Examining the Specific Effects of Context on Adaptive Behavior and Achievement in a Rural African Community: Six Case Studies From Rural Areas of Southern Province, Zambia

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Generally accepted as universal, the construct of adaptive behavior differs in its manifestations across different cultures and settings. The Vineland-II (Sparrow et al. in Vineland Adaptive Behavior Scales, Second edn. AGS Publishing, Circle Pines, MN, 2005) was translated into Chitonga and adapted to the setting of rural Southern Province, Zambia. This version was administered to the parents/caregivers of 114 children (grades 3-7, mean age = 12.94, SD = 2.34). The relationships between these children's adaptive behavior, academic achievement and cognitive ability indicators are compared to those usually observed in US samples. Results reflect no association between adaptive behavior and cognitive ability indicators, but a strong relationship between high adaptive behavior and reading-related measures. Six case studies of children with high and low scores on the Vineland-II are presented to illustrate the possible factors affecting these outcomes. © Springer Science+Business Media, LLC 2012.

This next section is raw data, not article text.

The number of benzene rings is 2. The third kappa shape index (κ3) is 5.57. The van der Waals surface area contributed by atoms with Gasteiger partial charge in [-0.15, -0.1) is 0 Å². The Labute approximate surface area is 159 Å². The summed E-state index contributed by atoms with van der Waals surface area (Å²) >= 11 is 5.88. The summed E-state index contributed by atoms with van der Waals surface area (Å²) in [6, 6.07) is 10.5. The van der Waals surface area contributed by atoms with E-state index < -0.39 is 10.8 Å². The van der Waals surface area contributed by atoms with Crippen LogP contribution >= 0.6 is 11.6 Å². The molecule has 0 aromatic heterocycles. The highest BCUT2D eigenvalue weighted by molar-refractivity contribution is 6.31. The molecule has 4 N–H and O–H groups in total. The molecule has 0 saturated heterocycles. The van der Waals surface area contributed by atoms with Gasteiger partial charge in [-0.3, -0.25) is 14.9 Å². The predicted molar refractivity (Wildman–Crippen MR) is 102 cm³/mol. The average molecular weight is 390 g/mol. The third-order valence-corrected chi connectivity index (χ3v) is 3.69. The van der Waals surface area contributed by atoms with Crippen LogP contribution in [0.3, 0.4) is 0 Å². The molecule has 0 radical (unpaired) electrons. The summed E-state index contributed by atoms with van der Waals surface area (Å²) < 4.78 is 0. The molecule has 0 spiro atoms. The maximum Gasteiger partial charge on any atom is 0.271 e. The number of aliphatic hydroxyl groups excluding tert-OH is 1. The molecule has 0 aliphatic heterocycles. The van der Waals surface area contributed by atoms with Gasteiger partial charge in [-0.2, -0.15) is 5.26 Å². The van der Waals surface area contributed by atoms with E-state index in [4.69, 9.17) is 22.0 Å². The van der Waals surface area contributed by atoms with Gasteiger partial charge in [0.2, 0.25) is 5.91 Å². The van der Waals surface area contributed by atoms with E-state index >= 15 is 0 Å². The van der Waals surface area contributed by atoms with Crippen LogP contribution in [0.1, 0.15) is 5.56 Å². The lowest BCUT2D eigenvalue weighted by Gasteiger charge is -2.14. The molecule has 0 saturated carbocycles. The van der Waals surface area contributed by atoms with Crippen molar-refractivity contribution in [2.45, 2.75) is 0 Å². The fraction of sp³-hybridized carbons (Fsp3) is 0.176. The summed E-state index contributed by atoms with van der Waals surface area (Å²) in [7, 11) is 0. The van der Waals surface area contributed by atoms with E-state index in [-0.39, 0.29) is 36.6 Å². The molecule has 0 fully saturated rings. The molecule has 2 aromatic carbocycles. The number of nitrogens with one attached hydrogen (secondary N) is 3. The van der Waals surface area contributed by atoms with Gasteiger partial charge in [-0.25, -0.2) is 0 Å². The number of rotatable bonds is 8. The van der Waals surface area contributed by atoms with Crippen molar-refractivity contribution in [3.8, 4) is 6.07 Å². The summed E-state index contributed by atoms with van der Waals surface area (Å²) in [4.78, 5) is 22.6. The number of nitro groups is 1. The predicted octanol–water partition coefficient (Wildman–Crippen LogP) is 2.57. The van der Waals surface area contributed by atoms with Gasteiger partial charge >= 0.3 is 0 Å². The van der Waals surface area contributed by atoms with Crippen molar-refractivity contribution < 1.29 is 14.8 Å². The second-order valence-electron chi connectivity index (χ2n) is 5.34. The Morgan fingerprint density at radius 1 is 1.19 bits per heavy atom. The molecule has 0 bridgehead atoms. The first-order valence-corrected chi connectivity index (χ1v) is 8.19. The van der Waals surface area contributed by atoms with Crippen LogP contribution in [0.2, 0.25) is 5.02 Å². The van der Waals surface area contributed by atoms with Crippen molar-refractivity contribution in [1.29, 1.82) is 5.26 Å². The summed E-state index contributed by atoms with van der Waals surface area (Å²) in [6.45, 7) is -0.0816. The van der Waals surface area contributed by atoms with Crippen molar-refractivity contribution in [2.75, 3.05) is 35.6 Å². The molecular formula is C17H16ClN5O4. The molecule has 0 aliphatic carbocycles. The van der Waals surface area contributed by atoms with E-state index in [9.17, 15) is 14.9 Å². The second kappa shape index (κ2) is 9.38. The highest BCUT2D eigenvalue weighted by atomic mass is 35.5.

Tan, M., Reich, J., Hart, L., Thuma, P. E., & Grigorenko, E. L. (2014). Examining the specific effects of context on adaptive behavior and achievement in a rural african community: Six case studies from rural areas of southern province, zambia. Journal of Autism and Developmental Disorders, 44(2), 271–282. https://doi.org/10.1007/s10803-012-1487-y